About 4 years after I graduated from college, I paid off over $26,000 of my student loan debt. The interest on my unsubsidized loans began to accrue 6 months after I graduated from college. Although, the loans were only receiving about 3.5% in interest I had accumulated an additional $600 of debt within the first two years. After realizing that my debt was going to accumulate faster than I thought, I made a plan to get rid of it as soon as possible. Here is how I did it.
1. Monitored my loans. I accessed my online account so I would be able to monitor exactly how much I owed, when it was due, and how much interest was accruing.
2. Contacted my loan providers with my financial situation. Immediately, out of college I went through periods of unemployment and part-time employment and logged into my student loan account to put the accounts into forbearance. Putting my loans into forbearance still allowed interest to accrue, but it gave me a chance to pay what I could on them without having a monthly due date weighing on my shoulders.
3. Refinanced and consolidated my student loans. I found a reputable company that was willing to give me a really low interest rate and consolidate my student loans so all of my loans would be in one place so I could manage them easier.
4. Applied for a loan forgiveness program. A couple of months out of college I joined AmeriCorps NCCC (NCCC), which helped be gain work experience and put some money onto my student loans. What was great about NCCC is that it allowed me to work part-time, learn about many different types of non-profit jobs, receive a living stipend, paid room and board, paid food and health insurance expenses, money toward my student loans, and they even paid the loan interest that accrued while I was employed by them.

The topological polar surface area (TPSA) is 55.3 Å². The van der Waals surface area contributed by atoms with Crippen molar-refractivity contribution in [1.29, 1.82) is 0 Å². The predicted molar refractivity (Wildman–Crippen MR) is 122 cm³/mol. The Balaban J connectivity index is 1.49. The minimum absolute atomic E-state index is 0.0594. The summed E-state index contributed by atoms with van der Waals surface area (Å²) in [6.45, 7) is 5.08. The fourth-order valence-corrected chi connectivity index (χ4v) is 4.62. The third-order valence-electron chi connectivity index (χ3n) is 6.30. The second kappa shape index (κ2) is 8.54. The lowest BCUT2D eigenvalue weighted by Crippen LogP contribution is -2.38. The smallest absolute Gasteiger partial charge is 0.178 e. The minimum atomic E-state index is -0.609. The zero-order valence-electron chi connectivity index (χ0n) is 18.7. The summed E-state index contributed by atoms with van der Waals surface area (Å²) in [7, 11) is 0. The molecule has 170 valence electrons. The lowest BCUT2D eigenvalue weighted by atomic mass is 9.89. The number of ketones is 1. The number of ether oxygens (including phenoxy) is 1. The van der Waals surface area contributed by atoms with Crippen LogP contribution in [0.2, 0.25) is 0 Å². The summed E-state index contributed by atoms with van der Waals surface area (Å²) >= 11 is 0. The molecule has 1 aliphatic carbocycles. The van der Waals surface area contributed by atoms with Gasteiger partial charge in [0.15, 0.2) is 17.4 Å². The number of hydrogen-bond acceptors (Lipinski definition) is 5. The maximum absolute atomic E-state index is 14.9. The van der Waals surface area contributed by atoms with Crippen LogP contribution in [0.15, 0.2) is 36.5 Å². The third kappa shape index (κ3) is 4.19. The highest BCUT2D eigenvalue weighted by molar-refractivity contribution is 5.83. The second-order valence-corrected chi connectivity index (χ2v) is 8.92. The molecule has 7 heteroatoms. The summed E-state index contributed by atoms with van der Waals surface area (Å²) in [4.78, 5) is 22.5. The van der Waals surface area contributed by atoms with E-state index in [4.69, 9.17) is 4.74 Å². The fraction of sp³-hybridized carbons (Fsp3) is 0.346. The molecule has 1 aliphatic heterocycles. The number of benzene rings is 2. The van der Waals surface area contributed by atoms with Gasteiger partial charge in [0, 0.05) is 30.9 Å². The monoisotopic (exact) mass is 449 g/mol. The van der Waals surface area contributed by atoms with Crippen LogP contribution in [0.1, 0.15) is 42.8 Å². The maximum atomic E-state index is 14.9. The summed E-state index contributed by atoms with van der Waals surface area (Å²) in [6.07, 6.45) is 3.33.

5. Paid more than the amount due. After working for NCCC, I got a full time job and tried to put lump sums of money onto my student loans when I could, by doing so, it calculated the amounts that I paid and changed my due date to two years in the future. I continued to pay all that I could without ever being late on a payment. Interest accrued during this time, but because the balance was becoming less and less it helped motivate me to pay my loans off quicker.
6. Itemized Deductions. I was also able to write-off the student loan interest that I paid when I itemized deductions on my Federal Taxes. Thus, when I received my small refunds, I placed the majority of the money onto my student loans.
With these simple 5 steps I paid off over $26,000 worth of student loan debt in less than 4 years. If you make a plan and look into the resources available to you, your own student loan debt will become a credit score booster and debt that has been PAID IN FULL.